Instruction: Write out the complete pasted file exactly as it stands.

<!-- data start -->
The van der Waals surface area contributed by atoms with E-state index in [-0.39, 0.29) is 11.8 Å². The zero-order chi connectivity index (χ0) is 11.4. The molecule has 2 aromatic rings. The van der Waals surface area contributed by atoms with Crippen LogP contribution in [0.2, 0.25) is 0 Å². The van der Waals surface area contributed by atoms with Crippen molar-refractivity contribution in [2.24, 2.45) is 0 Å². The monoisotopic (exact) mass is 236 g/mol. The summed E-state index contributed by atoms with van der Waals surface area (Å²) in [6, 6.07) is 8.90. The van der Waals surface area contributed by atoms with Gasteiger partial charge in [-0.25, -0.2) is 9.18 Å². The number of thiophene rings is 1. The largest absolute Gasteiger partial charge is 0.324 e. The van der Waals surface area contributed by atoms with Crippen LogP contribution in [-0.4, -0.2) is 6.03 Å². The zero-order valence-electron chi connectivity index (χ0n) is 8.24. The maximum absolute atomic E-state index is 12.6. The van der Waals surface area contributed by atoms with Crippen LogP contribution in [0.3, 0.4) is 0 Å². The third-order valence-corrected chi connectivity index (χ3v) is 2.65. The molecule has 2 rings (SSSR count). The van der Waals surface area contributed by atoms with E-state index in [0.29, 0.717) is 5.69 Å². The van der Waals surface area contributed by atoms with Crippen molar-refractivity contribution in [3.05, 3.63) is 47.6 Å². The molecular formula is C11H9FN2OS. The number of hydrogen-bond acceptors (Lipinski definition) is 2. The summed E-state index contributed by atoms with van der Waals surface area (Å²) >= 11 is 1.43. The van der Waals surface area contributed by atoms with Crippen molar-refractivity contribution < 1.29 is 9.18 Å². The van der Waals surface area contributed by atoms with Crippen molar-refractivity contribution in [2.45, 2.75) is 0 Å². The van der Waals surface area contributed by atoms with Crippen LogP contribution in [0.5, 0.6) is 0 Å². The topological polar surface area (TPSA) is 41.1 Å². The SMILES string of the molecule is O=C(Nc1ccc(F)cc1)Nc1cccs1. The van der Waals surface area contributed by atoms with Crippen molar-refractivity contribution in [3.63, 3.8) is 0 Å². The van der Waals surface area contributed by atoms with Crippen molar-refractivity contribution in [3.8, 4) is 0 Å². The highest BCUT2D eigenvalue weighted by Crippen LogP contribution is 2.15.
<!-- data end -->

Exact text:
The van der Waals surface area contributed by atoms with E-state index in [-0.39, 0.29) is 11.8 Å². The zero-order chi connectivity index (χ0) is 11.4. The molecule has 2 aromatic rings. The van der Waals surface area contributed by atoms with Crippen LogP contribution in [0.2, 0.25) is 0 Å². The van der Waals surface area contributed by atoms with Crippen molar-refractivity contribution in [2.24, 2.45) is 0 Å². The monoisotopic (exact) mass is 236 g/mol. The summed E-state index contributed by atoms with van der Waals surface area (Å²) in [6, 6.07) is 8.90. The van der Waals surface area contributed by atoms with Gasteiger partial charge in [-0.25, -0.2) is 9.18 Å². The number of thiophene rings is 1. The largest absolute Gasteiger partial charge is 0.324 e. The van der Waals surface area contributed by atoms with Crippen LogP contribution in [-0.4, -0.2) is 6.03 Å². The zero-order valence-electron chi connectivity index (χ0n) is 8.24. The maximum absolute atomic E-state index is 12.6. The van der Waals surface area contributed by atoms with Crippen LogP contribution in [0.3, 0.4) is 0 Å². The third-order valence-corrected chi connectivity index (χ3v) is 2.65. The molecule has 2 rings (SSSR count). The van der Waals surface area contributed by atoms with E-state index in [0.29, 0.717) is 5.69 Å². The van der Waals surface area contributed by atoms with Crippen molar-refractivity contribution in [3.05, 3.63) is 47.6 Å². The molecular formula is C11H9FN2OS. The number of hydrogen-bond acceptors (Lipinski definition) is 2. The summed E-state index contributed by atoms with van der Waals surface area (Å²) >= 11 is 1.43. The van der Waals surface area contributed by atoms with Crippen molar-refractivity contribution < 1.29 is 9.18 Å². The van der Waals surface area contributed by atoms with Crippen molar-refractivity contribution in [2.45, 2.75) is 0 Å². The van der Waals surface area contributed by atoms with Crippen LogP contribution in [0.5, 0.6) is 0 Å². The topological polar surface area (TPSA) is 41.1 Å². The SMILES string of the molecule is O=C(Nc1ccc(F)cc1)Nc1cccs1. The van der Waals surface area contributed by atoms with Crippen molar-refractivity contribution in [3.63, 3.8) is 0 Å². The van der Waals surface area contributed by atoms with Crippen molar-refractivity contribution in [3.8, 4) is 0 Å². The highest BCUT2D eigenvalue weighted by Crippen LogP contribution is 2.15.